UK government's drug policy advisory points out that ecstasy causes slight memory difficulties and mild depression, but they rarely translate into problems in the real world.
The UK Advisory Council on the Misuse of Drugs (ACMD) came to this conclusion after undertaking the biggest ever review to determine whether ecstasy damages health in the long term.
The review suggests that smaller studies do show that some individuals have problems like weakened immunity and larger memory deficits, but for most people ecstasy seems to be nowhere near as harmful over time as one may have been led to believe.
The committee may soon recommend downgrading ecstasy from a class A drug to a class B, putting it on a par with cannabis in terms of harmfulness.
The ACMD based their review largely on a study they commissioned from Gabriel Rogers and Ruth Garside of the Peninsula Medical School in Exeter, UK. They pulled together all the research from around the world that attempted to assess the health of people who had taken ecstasy, and reanalyzed the data from the 110 studies that dealt with long-term effects.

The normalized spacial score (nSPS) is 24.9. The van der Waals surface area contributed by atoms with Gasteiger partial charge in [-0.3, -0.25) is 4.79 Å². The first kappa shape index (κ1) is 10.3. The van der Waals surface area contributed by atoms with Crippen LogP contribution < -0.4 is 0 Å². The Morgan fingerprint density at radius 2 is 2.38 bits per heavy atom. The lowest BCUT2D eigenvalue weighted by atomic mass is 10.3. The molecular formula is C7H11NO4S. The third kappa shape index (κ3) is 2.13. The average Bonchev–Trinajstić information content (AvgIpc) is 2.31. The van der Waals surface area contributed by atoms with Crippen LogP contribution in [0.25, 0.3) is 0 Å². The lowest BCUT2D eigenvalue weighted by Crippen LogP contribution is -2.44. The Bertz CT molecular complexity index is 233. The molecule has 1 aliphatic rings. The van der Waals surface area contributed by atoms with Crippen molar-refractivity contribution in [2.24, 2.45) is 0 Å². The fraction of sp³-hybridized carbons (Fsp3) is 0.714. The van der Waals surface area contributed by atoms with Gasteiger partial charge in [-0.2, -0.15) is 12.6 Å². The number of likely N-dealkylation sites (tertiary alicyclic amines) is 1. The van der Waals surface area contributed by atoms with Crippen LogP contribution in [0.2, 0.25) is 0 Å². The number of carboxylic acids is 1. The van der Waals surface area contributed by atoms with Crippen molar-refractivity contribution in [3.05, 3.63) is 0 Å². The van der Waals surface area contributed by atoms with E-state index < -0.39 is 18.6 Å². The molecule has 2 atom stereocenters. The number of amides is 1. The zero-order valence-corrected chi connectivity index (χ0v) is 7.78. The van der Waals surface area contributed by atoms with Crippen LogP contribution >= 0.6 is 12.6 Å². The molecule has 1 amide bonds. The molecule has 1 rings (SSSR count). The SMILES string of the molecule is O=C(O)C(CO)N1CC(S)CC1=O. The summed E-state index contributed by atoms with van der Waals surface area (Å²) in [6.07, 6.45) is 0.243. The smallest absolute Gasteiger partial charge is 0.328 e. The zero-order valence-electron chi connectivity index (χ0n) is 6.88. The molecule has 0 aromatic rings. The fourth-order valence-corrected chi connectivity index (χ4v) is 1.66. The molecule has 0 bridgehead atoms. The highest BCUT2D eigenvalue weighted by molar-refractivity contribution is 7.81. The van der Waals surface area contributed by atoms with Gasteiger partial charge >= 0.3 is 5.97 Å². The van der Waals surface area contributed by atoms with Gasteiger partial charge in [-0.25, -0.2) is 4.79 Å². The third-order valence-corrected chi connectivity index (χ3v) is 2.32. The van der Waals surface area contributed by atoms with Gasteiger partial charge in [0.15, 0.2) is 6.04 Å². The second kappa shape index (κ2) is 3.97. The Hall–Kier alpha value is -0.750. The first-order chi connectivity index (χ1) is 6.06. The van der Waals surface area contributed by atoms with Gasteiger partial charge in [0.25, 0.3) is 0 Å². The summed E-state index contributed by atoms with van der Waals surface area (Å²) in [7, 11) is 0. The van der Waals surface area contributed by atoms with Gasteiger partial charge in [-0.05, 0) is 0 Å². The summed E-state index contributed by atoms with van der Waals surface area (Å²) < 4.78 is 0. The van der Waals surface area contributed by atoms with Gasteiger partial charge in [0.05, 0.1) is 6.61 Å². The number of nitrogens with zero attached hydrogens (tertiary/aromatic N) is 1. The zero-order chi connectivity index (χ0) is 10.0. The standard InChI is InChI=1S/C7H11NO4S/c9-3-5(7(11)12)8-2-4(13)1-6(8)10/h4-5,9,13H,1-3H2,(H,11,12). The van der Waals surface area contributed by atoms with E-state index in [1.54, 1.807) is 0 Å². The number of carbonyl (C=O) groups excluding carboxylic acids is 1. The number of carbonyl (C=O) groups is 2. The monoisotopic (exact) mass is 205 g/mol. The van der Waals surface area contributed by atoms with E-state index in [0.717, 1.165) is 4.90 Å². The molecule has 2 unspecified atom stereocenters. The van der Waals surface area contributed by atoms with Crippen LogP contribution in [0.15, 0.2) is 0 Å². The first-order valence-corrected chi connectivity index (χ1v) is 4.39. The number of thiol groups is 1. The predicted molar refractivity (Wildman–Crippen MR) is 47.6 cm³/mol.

The committee found that compared with non-users, people who took even a small amount of ecstasy at some point consistently performed worse on psychometric tests, which measure mental performance, especially memory, attention and executive function, which includes decision-making and planning.
The most pronounced effects are on memory, mainly verbal and working memory.
Rogers, however, says that subtle differences in lab tests do not necessarily translate into real-life problems.
"They're statistically significant, but whether they are clinically significant is another matter," New Scientist magazine quoted him as saying.
He pointed out that there is little evidence that people are actually affected by the memory and attention deficits picked up in the lab tests.
"They don't seem to be very big and it is not clear that they have much effect on day-to-day functioning," he says.
Although people who have taken ecstasy score worse on standard depression tests than those who haven't, the scores aren't bad enough to warrant a diagnosis from a doctor.
"There's no indication that they are drifting out of normal functioning," says Rogers.
Rogers, however, cautions that it is too soon to give ecstasy the all-clear in the long term, as some effects on health might simply kick in even later.
"It's possible that ecstasy has horrific consequences later in life. Only time will tell," he says.